Tuesday, December 02, 2003

TOP OF THE FIZZY POPS: One of the most curious aspects over the hoo-hah over the sponsorship of the "official" chart by Coca-Cola is the way that some critics, like EMAP's Mark Storey, seem to think there's something new about the chart being sponsored - there isn't, of course, it's just the previous sponsor Worldpop threw its money away on a sponsorship nobody knew of. But it has to be the novelty that's upset EMAP rather than the sugar-sweet nature of the sponsor - because it's only a few months since EMAP's stations ceased carrying the, um, Pepsi Chart.

So, should the BBC be letting the nation's all-important list of best (feebly) selling singles be whored out to the fizzy pop maker? Sure, the BBC are in a tricky position here - they don't make the chart, so don't have a direct input into what happens on the headed notepaper, and, as they fairly point out, they mention sponsorship deals in the case of, say, the Coca-Cola Cup or the Barclaycard Premiership. On the other hand, the BBC is one of the biggest paymasters of the Chart Company, and it's pretty apparent that the Officialness of the Official chart resides not in the fact it appears in a pull-out in the middle of Music Week, but in its use by the BBC. If the BBC elected not to use the Chart With Added Sugar, but to go elsewhere for its listing (hell, we'd even make up a list of bestselling singles for you, if you'd like) it's unlikely Coke would be topping up the Chart Company's coffers to the tune of a million quid. (Perhaps what's really the big pisser about this is that Radio One and Top of the Pops are going to be used as a billboard, but the BBC don't get a silver dollar of the cash). The BBC don't currently underwrite the costs of, say, the Lancia Classic and then find themselves having to bend to the whims of a sponsor as well, and really, the Corporation should have used that moral authority to say "you want a sponsor? Fine, they can pay for the entire chart, then."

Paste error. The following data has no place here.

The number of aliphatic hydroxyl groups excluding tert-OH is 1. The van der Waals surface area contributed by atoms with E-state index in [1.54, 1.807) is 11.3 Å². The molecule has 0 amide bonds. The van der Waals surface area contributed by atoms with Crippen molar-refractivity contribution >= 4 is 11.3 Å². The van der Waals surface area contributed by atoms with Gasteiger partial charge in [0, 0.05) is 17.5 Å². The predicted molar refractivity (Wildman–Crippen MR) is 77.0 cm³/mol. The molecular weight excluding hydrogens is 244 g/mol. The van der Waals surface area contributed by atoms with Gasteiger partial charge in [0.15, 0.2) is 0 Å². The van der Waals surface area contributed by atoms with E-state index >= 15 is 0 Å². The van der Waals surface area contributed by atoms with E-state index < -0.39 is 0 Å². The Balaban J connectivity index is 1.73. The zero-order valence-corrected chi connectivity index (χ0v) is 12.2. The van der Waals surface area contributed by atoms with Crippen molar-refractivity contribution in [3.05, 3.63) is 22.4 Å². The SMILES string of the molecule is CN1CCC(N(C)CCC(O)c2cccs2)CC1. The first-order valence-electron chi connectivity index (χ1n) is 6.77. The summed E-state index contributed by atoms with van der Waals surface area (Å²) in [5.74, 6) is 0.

Of course, there's a connected argument about if Coca-Cola is a fit sponsor for anything that kids are interested in at all - it might encourage them to drink pop, which they otherwise wouldn't do - but that's perhaps for another time.


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